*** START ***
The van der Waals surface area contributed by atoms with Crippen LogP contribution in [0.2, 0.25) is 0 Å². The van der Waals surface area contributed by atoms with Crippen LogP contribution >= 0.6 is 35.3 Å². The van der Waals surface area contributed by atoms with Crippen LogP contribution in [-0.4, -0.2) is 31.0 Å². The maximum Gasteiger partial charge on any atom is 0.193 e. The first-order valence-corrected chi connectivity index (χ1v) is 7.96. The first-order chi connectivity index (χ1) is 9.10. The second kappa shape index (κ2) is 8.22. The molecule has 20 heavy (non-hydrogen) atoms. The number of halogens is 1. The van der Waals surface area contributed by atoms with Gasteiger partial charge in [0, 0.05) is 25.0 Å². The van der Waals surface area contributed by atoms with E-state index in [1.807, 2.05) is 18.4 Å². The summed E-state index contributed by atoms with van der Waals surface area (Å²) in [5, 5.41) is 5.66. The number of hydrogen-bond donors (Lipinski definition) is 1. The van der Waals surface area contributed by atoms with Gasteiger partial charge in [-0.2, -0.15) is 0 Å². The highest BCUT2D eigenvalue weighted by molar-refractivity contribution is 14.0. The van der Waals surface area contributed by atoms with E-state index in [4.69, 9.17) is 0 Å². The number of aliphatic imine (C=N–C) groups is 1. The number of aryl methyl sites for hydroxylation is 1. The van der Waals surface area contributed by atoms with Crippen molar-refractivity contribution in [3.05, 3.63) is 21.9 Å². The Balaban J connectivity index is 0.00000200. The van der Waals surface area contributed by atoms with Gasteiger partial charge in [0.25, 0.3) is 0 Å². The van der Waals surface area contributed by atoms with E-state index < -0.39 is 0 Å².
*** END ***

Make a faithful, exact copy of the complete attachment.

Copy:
The van der Waals surface area contributed by atoms with Crippen LogP contribution in [0.2, 0.25) is 0 Å². The van der Waals surface area contributed by atoms with Crippen LogP contribution >= 0.6 is 35.3 Å². The van der Waals surface area contributed by atoms with Crippen LogP contribution in [-0.4, -0.2) is 31.0 Å². The maximum Gasteiger partial charge on any atom is 0.193 e. The first-order valence-corrected chi connectivity index (χ1v) is 7.96. The first-order chi connectivity index (χ1) is 9.10. The second kappa shape index (κ2) is 8.22. The molecule has 20 heavy (non-hydrogen) atoms. The number of halogens is 1. The van der Waals surface area contributed by atoms with Gasteiger partial charge in [0, 0.05) is 25.0 Å². The van der Waals surface area contributed by atoms with E-state index in [1.807, 2.05) is 18.4 Å². The summed E-state index contributed by atoms with van der Waals surface area (Å²) in [5, 5.41) is 5.66. The number of hydrogen-bond donors (Lipinski definition) is 1. The van der Waals surface area contributed by atoms with Gasteiger partial charge in [-0.2, -0.15) is 0 Å². The highest BCUT2D eigenvalue weighted by molar-refractivity contribution is 14.0. The van der Waals surface area contributed by atoms with E-state index in [4.69, 9.17) is 0 Å². The number of aliphatic imine (C=N–C) groups is 1. The number of aryl methyl sites for hydroxylation is 1. The van der Waals surface area contributed by atoms with Crippen molar-refractivity contribution in [3.05, 3.63) is 21.9 Å². The Balaban J connectivity index is 0.00000200. The van der Waals surface area contributed by atoms with Gasteiger partial charge in [0.25, 0.3) is 0 Å². The van der Waals surface area contributed by atoms with E-state index < -0.39 is 0 Å².